Obese men are more likely to die from Covid than fat women, study finds

  • Study of 3,500 hospital patients in New York showed obese men suffer more 
  • Men were more likely to suffer severe Covid at lower BMI levels than women 
  • Researchers were unable to determine why obesity affects men more 

Obese men are more likely to die from and suffer severe Covid than obese women, research has suggested.

Data from 3,530 infected patients admitted to hospital in New York found men do not need to be as fat as women to have a ‘significant association with higher in-hospital mortality’.  

Academics also discovered obesity may be a stronger risk factor for severe Covid pneumonia and the need for a ventilator in men than in women.

In the study, a BMI of 35 to 39.9 was regarded as class II obesity, while 40 and over was regarded as class III.

Obese patients had a higher likelihood of dying in hospital, developing severe pneumonia or needing to be hooked up to a ventilator, compared to adults who had a healthy weight.

The association was stronger the fatter people were, according to results published in the European Journal of Clinical Microbiology and Infectious Diseases.

The authors of the study said men were more likely to suffer severe Covid at lower levels of obesity than women. 

The researchers were unable to determine why obesity had a stronger link to severe Covid in men than in women. 

Obese men are more likely to die from and suffer severe Covid than obese women, research in New York has suggested [stock photo]

People who are overweight or obese are more likely to develop severe Covid and die from it because they are generally less healthy and have worse immune systems.

Covid has been found to prey on people who don’t have good health – it causes fluid build-up in the lungs, blood clotting, swelling in the airways and blood vessels, intense fever and can trigger immune over-reaction. All of these can seriously damage vital organs.

Overweight people are more likely to suffer severe versions of these effects because their bodies are already struggling to cope as a result of the strain of carrying excess fat, hormonal and chemical changes triggered by obesity and higher rates of long-term illnesses like diabetes and high blood pressure. 

Fat in the belly pushes up on the diaphragm – the breathing muscle – and compresses the lungs, making them weaker and less able to chuck out the viruses when they get in, Science magazine explains. 

Blood is also more likely to clot because vessels are damaged and don’t work properly, partly because of constant swelling and irritation caused by chemicals released by fat. One researcher told Science obese people with Covid had ‘the stickiest blood I have ever seen’. These clots then travel to the lungs and other organs and can be deadly.

The immune system is also weaker in overweight people because fat cells intrude on organs that would normally make white blood cells, such as the bone marrow, meaning their capacity to work as normal is reduced. This means it takes longer to fight off the virus, if the body is able to do it at all.

And any organ dysfunction, such as that caused by heart disease, lung disease, diabetes, high blood pressure or dementia, has been found to make Covid-19 worse as it preys on damaged parts of the body and worsens existing problems. All of these are reported to be more common in obese people.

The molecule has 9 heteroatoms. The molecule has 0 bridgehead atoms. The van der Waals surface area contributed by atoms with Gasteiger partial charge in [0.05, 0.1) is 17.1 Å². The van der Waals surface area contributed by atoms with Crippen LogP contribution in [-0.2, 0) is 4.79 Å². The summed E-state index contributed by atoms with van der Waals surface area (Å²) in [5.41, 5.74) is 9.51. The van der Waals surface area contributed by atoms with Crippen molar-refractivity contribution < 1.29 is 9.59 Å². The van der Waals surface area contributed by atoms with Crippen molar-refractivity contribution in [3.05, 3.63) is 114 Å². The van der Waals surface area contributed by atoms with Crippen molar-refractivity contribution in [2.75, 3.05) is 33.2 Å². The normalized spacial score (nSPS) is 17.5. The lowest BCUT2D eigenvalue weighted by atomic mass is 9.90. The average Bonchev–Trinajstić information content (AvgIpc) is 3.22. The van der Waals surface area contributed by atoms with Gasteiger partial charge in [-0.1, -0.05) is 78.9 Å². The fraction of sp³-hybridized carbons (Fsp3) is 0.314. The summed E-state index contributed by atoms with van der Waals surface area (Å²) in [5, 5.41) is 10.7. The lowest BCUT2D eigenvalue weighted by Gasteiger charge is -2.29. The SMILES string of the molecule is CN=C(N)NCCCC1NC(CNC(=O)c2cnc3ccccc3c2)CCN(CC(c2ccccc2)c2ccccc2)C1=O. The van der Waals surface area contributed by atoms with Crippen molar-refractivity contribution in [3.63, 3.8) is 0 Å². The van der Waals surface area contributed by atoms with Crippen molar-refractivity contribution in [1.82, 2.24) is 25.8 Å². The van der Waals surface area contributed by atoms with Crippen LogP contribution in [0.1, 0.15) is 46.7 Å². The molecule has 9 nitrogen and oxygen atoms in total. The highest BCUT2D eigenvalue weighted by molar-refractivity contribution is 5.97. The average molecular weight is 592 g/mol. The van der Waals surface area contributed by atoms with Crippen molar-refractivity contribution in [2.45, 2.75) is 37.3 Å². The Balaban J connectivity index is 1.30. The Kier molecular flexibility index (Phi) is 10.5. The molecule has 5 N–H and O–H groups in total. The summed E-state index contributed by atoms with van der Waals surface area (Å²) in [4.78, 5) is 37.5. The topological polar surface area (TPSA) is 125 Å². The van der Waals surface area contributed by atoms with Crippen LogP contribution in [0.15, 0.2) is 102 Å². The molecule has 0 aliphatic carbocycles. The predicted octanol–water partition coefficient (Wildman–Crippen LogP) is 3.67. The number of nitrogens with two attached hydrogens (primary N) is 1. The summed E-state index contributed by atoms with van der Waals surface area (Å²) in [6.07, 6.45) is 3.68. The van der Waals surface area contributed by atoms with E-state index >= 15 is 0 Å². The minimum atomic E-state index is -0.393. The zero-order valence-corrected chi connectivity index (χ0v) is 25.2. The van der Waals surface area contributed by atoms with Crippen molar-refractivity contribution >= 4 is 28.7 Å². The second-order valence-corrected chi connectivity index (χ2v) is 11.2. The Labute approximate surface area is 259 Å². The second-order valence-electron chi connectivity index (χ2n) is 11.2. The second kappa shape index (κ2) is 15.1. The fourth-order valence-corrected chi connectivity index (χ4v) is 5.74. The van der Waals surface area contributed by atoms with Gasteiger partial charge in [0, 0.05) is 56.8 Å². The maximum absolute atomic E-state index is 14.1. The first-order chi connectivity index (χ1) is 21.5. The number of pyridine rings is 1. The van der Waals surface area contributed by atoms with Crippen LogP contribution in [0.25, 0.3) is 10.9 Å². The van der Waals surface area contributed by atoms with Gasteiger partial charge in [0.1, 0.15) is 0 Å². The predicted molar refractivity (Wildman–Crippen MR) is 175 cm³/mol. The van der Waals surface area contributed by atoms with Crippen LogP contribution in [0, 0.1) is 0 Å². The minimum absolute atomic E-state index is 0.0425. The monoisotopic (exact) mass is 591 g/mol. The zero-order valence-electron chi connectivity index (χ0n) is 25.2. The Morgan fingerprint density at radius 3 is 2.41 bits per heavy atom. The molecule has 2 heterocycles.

They found of the men who died with coronavirus tended to have higher levels of systemic inflation — an immune over-response — than women.

But the team, from the Montefiore Medical Centre in the Bronx, New York, couldn’t link that to obesity.

Dr Jamie Hartmann-Boyce, senior research fellow in health behaviours at the University of Oxford, said more work was needed due to the small number of women in the study.

He added: ‘Larger studies are needed before we can say with any certainty that class II obesity is less of a risk factor in women than in men.

‘What we can say for certain now is that obesity is associated with an increased risk of worse Covid-19 outcomes in and of itself, and is a risk factor for conditions such as type 2 diabetes which also predispose to worse outcomes.

‘Obesity is a complex, chronic, and relapsing condition and a major contributor to health inequalities. Structural drivers of obesity urgently need to be tackled.’

Obesity has been linked to more serious reactions to Covid because it causes lung and arterial damage, which make the effects of the virus more dangerous.

Previous studies suggest being overweight can raise the risk of severe Covid by 40 per cent, while obese people are 70 per cent more likely to be hospitalised with the disease. 

The study looked at data from patients admitted between March 10 to May 1 last year.

Out of the 3,530 patients included in the analysis, 1,579 were women, 896 had a BMI below 25, 1,162 had a BMI of 25–29, 809 had a BMI of 30–34 and 663 had a BMI of 35 or above.

The authors also investigated if systemic inflammation was linked to an increased risk of death.

Dr Arcelia Guerson-Gil, one of the authors of the paper, said: ‘It is known that a major cause of disease severity and death is an excessive inflammatory response that is associated with high levels of circulating cytokines, such as IL-6.

‘Obesity is considered a state of enhanced chronic inflammation, so we suspected there may be an association between body mass index and systemic inflammation as indicated by IL-6 level. However, we found that this wasn’t the case.’ 

The authors suggested obesity may lead to poor outcomes for Covid due to other factors, such as poorer lung function, increased work of breathing or a higher expression of a receptor called ACE2, which allows Covid to enter cells in fat tissue.

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